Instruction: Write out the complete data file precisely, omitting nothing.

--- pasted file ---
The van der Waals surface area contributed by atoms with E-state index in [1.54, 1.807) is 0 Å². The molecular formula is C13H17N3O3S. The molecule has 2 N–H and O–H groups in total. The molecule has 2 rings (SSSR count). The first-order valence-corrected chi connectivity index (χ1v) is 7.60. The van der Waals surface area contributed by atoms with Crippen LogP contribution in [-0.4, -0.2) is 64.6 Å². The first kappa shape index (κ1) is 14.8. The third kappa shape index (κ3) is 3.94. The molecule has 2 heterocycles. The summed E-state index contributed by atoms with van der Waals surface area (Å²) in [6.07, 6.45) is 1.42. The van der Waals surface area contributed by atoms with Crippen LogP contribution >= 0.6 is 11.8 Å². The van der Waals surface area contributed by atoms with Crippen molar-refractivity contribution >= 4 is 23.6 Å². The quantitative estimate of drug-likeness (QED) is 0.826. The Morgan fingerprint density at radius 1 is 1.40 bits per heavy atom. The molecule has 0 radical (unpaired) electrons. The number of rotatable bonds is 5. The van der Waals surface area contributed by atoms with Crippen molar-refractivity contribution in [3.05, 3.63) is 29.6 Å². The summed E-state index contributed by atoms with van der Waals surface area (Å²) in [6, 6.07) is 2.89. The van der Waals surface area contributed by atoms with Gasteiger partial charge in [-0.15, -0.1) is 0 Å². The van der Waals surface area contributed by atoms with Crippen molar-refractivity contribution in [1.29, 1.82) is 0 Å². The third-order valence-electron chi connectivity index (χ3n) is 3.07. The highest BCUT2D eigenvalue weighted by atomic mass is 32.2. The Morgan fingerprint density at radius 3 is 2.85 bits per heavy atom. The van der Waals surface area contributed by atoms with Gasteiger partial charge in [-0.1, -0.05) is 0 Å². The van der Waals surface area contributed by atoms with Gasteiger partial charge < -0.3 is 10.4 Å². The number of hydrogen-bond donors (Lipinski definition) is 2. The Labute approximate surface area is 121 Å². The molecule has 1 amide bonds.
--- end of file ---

The van der Waals surface area contributed by atoms with E-state index in [1.54, 1.807) is 0 Å². The molecular formula is C13H17N3O3S. The molecule has 2 N–H and O–H groups in total. The molecule has 2 rings (SSSR count). The first-order valence-corrected chi connectivity index (χ1v) is 7.60. The van der Waals surface area contributed by atoms with Crippen LogP contribution in [-0.4, -0.2) is 64.6 Å². The first kappa shape index (κ1) is 14.8. The third kappa shape index (κ3) is 3.94. The molecule has 2 heterocycles. The summed E-state index contributed by atoms with van der Waals surface area (Å²) in [6.07, 6.45) is 1.42. The van der Waals surface area contributed by atoms with Crippen LogP contribution >= 0.6 is 11.8 Å². The van der Waals surface area contributed by atoms with Crippen molar-refractivity contribution >= 4 is 23.6 Å². The quantitative estimate of drug-likeness (QED) is 0.826. The Morgan fingerprint density at radius 1 is 1.40 bits per heavy atom. The molecule has 0 radical (unpaired) electrons. The number of rotatable bonds is 5. The van der Waals surface area contributed by atoms with Crippen molar-refractivity contribution in [3.05, 3.63) is 29.6 Å². The summed E-state index contributed by atoms with van der Waals surface area (Å²) in [6, 6.07) is 2.89. The van der Waals surface area contributed by atoms with Gasteiger partial charge in [-0.15, -0.1) is 0 Å². The van der Waals surface area contributed by atoms with Crippen molar-refractivity contribution in [1.29, 1.82) is 0 Å². The third-order valence-electron chi connectivity index (χ3n) is 3.07. The highest BCUT2D eigenvalue weighted by atomic mass is 32.2. The Morgan fingerprint density at radius 3 is 2.85 bits per heavy atom. The van der Waals surface area contributed by atoms with Gasteiger partial charge in [-0.1, -0.05) is 0 Å². The van der Waals surface area contributed by atoms with Gasteiger partial charge < -0.3 is 10.4 Å². The number of hydrogen-bond donors (Lipinski definition) is 2. The Labute approximate surface area is 121 Å². The molecule has 1 amide bonds.